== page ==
Yoga group seeks to expand Hindu’s Yoga in public schools in San Diego & Nationwide

San Diego – The group that helped bring yoga to public elementary schools in Encinitas wants to expand the program to all of San Diego and to the nation.  The Sonima Foundation, formerly the Jois Foundation, held an open house Wednesday night to demonstrate what they said were the positive effects of yoga for children.

Yoga started being taught to elementary school students in Encinitas in 2012.  But a lawyer who filed suit against the Encinitas Union School District said the effort by the Sonima Foundation to expand the teaching of yoga in schools is actually a thinly veiled effort to bring Hindu spirituality to young children.

The scene at the Sonima Foundation in downtown Encinitas Wednesday night was festive.  Children and their parents crowded into the yoga studio to do yoga and to hear presentations about how it helps young people.  “I’m so proud of them,” said Chandra McAtee, who teaches yoga at the Monarch School in the East Village.  The Monarch School is for young people who are homeless or who are at risk of being homeless.  “We’re here to teach each other, teach everyone, children teach me too… about our bodies, how they work and how we can thrive.  That’s it,” McAtee said.

When it comes to the Encinitas school district or the Monarch School for that matter, attorney Dean Broyles sees it differently.  “The district is immersing the children two times a week, 30 minutes at a time in the PE program, in Ashtanga yoga which is hinduism,” Broyles told San Diego 6.

Broyles sued the Encinitas district to stop the yoga program.  He lost, and is now appealing the ruling.  “The Sonima Foundation has a clear agenda to promote the Ashtanga yoga nationwide in the public schools and they don’t care about the first amendment, they don’t care about the establishment clause, they don’t care about the tender consciousness of the children who will be infused with Hinduism through their program,” Broyles said.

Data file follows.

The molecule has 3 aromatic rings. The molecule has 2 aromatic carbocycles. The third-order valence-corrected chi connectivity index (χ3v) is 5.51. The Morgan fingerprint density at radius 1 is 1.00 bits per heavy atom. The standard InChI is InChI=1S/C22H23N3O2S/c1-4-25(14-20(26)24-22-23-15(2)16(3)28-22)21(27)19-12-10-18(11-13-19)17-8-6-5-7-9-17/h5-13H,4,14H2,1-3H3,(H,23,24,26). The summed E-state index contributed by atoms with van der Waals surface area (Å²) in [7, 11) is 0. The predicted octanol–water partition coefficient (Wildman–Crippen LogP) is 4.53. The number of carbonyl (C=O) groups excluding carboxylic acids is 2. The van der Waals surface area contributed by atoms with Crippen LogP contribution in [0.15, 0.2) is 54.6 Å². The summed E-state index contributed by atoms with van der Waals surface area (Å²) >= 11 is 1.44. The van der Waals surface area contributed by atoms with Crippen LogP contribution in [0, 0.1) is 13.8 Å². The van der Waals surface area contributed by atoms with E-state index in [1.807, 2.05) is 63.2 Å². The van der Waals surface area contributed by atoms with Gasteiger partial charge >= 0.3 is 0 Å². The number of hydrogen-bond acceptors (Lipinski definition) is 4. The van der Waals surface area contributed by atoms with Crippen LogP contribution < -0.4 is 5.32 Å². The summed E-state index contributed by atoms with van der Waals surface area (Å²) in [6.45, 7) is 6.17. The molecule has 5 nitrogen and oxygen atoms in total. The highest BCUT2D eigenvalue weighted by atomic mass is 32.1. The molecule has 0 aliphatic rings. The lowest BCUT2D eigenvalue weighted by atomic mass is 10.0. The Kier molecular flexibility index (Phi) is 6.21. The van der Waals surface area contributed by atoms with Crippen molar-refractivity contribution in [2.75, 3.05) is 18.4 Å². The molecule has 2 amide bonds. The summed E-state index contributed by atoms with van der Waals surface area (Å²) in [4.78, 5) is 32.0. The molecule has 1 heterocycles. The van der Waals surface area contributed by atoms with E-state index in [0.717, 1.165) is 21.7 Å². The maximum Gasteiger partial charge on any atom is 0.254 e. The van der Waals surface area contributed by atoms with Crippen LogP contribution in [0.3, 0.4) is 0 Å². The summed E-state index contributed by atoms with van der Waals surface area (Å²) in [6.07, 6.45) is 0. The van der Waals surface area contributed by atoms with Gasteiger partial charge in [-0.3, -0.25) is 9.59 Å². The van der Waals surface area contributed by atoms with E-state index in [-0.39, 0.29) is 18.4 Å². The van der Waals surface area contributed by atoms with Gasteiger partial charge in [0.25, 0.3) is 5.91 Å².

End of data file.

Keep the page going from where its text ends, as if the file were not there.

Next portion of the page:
Chandra McAtee said nothing could be further from the truth.  “No spiritual connotations are involved whatsoever.  We don’t do this, we don’t say Namaste, we don’t “ohm” anymore, we do none of that,” McAtee said.
“I am Hindu and when I heard they’re doing yoga, the first thing in my head, I thought oh wow, it’s religious.  But thenwhen I saw what they were doing and the way the teacher teaches it, there’s absolutely no religion involved.  It’s just breathing,” said Ratna Chatlani.  Chatlani’s 10-year old sonhas been doing yoga for two years and Chatlani said he’s now more focused and physically more flexible.  10-year old Nitin said he likes what yoga does for him and his friends.  “I think it really helps the kids at school and it focuses them and it calms them down,” Nitin said.
But Dean Broyles said social science research shows the mere practice of stretching and breathing will draw children toward Hinduism and what he calls a new age spirituality.  he said he expects a decision on his appeal by late fall or early winter.  San Diego 6 will continue to monitor developments.